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Finance and money

Cuts will affect every resident warns council, as it moves to prioritise services for the most vulnerable

Unprecedented government cuts will lead to major reductions across a host of council services over the next few years, the leader of Lambeth Council has warned.

The enormous scale of the cuts from central government, which are likely to add up to around a third of the council’s budget over the next four years, mean that every resident will notice the change as a range of services that people rely on are affected, from street cleaning, graffiti removal, and maintenance of parks, to library services, investment in housing estates and sports facilities.

Lambeth councillors are due to meet on February 23 to consider how the council makes the necessary new cuts of £37 million this year. The scale of the cuts mean that this represents the biggest financial challenge the council has ever faced.

At the same time, councillors have vowed to do their best to protect as best as possible crucial services for the most vulnerable, such as home care services for elderly and disabled people, help for victims of domestic violence, and children with special needs.

However, with Lambeth facing £79 million government cuts over the next three years, it is warning that many services will have to be reduced or stopped.

Cllr Steve Reed, leader of Lambeth Council, said; ”We are facing a huge and unprecedented reduction in our budget this year and residents shouldn’t underestimate the effects these cuts will have on services over the next few years.

“These have been the hardest choices we have ever had to make. Our priority is to do all we can to ensure that the most vulnerable people are not disproportionally affected by the Government grant cuts. We have also worked with the police to ensure that there will be extra uniformed officers on the beat around Lambeth so the borough remains safe.

“It’s absolutely right to protect the most vulnerable in Lambeth but this has to come at the expense of other important council services.“

Under the proposals, which will be discussed at the council’s cabinet and approved by a meeting of the full council, a raft of services will have to be scaled back or closed in order to meet the financial black hole in the council’s budget caused by cuts to government grants.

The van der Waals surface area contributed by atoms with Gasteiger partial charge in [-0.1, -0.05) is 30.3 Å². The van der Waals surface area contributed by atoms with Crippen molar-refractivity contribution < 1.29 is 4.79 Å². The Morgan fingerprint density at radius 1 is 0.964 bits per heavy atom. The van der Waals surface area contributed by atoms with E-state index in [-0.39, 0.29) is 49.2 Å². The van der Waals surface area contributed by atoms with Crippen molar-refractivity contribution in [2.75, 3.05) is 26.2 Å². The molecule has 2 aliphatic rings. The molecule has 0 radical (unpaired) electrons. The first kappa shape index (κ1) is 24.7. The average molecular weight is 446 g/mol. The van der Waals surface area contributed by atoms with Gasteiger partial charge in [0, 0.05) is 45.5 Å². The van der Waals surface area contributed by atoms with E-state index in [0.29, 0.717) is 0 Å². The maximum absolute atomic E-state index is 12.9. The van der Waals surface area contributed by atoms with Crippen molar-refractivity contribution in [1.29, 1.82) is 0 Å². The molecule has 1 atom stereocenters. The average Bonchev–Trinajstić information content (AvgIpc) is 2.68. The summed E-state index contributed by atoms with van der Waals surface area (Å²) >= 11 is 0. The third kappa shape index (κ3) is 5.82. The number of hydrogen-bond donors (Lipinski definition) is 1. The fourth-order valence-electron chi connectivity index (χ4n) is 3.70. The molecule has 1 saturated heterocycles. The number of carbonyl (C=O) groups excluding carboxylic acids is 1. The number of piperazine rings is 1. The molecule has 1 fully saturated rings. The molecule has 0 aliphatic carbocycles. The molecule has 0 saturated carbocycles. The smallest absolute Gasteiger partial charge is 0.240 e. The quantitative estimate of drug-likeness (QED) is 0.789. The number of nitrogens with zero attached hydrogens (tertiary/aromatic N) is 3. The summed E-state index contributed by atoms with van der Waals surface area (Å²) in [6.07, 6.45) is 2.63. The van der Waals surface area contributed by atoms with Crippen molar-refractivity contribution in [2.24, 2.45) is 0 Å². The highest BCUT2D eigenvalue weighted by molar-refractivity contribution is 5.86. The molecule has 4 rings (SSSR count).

Cllr Reed continued; “The Government has cut our money so we are forced to cut our services. I don’t want to cut street cleaning, the park ranger service or spending on potholes but it’s right that we prioritise services for people who are most vulnerable.

“I do not believe that any of my council colleagues came into public service to oversee decisions of this scale, but we have no other option now but to look at cutting or reducing some services, and it’s clear that services that people use every day will be affected.”

The council has to find £37 million of savings this year following the announcement of the government settlement, double what was expected. The council’s cabinet will meet to discuss the proposals on February 7, and a meeting of the full council will formally agree the budget on February 23.

Services that are likely to see a reduction in funding or could be stopped include:

  • The park ranger service
  • Reduction in highway maintenance levels and potholes
  • Less maintenance of the borough’s parks
  • Regeneration schemes on housing estates
  • The school crossing patrol service which currently serves 24 schools
  • Street cleaning levels are likely to be reduced
  • Christmas lights and decorations are likely to be stopped and businesses approached to fund town centre decorations
  • Three out of four Public toilets could close with the council instead promoting its ‘Community Toilet Scheme’
  • Maintenance of the borough’s parks, cemeteries and crematoria is likely to be scaled back.
  • Discretionary freedom passes for adults with mental health problems
  • Noise nuisance service
  • Reduction in the Faith Engagement Programme, which helps to support events such as Holocaust Memorial Day and Peace on the Streets and other community events and projects.

Key services that the council is aiming to protect:

  • 22 PCSOs who are directly funded by the council and provide support to Safer Neighbourhood Teams
  • Front line Children’s Social Care Services – protecting Lambeth’s most vulnerable children and young people from harm.
  • Services to children with special needs and disabilities
  • Early Intervention – services working with families needing support to keep children and young people safe
  • Adult Social Care.
  • All council run day centres for vulnerable people.
  • The anti-social behaviour rapid response team will continue
  • Services to victims of domestic violence.
  • Weekly refuse collections will continue
  • The annual Lambeth Country Show, fireworks display and Activate Sports Festival will continue.
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